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Forget Co-Parenting With a Narcissist and Do This Instead

04/27/2015 03:40 pm ET | Updated Jun 27, 2015

Things I found myself saying during therapy sessions this week:

It sounds like there's no middle-ground, and this causes you to alternate between feeling hopeless, and thinking that if you just increase the volume and intensity of your communication, your ex will respond favorably.

Whenever we lose a relationship -- no matter how dysfunctional -- there's a sense of mourning. We grieve the lost hopes, dreams and the future we'll never have with this person. When you're in thick of the grieving process, it seems as if you will always feel despondent, even though you know on a rational level that you won't.

Parenting is the toughest job in the world. However, single-parenting doesn't have to be as hard as you think. Sometimes there's a sense of relief that comes from relying on yourself, and from not trying to control your childrens' rules when they're not in your physical custody.

These interactions offer a snapshot of therapy with heartbroken, devastated and disillusioned single parents, following divorce from a narcissist. Though the stories are different, the theme is always the same: The concept of co-parenting with a narcissist does not exist.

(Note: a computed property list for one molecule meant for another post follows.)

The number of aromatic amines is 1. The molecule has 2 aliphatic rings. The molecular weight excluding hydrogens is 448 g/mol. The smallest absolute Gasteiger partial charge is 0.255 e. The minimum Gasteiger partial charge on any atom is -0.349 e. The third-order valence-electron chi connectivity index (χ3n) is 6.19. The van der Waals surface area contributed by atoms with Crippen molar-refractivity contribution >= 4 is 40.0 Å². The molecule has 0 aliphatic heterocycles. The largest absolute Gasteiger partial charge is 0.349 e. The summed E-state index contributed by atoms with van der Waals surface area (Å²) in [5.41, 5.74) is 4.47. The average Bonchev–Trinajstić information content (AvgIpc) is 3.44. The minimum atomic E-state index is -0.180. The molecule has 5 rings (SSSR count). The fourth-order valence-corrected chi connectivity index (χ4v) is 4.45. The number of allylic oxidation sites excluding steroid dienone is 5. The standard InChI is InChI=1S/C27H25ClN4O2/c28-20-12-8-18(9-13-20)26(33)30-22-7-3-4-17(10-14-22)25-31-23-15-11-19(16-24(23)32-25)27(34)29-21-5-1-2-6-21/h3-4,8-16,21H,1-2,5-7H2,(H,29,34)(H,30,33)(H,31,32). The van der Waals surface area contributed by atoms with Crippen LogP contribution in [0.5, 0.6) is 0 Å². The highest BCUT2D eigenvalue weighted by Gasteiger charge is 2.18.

There is very little research about narcissistic parenting, narcissistic family dynamics or the effects that this disorder has on children. Complicating matters is the fact that adult children who do seek therapy do not typically identify growing up in a narcissistic household as the presenting problem.

The following strategies can help you redefine your parenting plan, and learn to adjust to solo parenting so you and your children thrive.

Strategies for Overcoming Parental Narcissism:

1. Minimize contact. High-conflict people love to engage in psychological battle. The hidden agenda is to keep you entrenched in the relationship, even years after the ink has dried on the divorce decree. I have seen few dynamics more toxic than exposing a child to constant below-the-belt blows and mental warfare.

2. Establish firm boundaries around home, school and community rules. Structure in all settings can provide children with a safe, predictable and secure buffer from the insidious psychological damage. The emotional roller coaster perpetrated by a narcissistic parent can be even more detrimental to a child's healthy ego-development than overt abuse.

3. Avoid feeling sorry for your child.
Nobody deserves to grow up with a selfish, self-absorbed parent, but there are worse plights. Showing pity for others only perpetuates their victim mentality, and prohibits them from moving forward and seeking healthy relationships of their own.

4. Vow to be calm, pleasant and non-emotional.
A Herculean task, if ever there was one, but if your ex is gaining emotional intensity and threatening to take you along for the ride, someone's got to consider the impact on the kids. Deep-breathing, meditation, mindfulness and support groups can do wonders for your physical and mental well-being.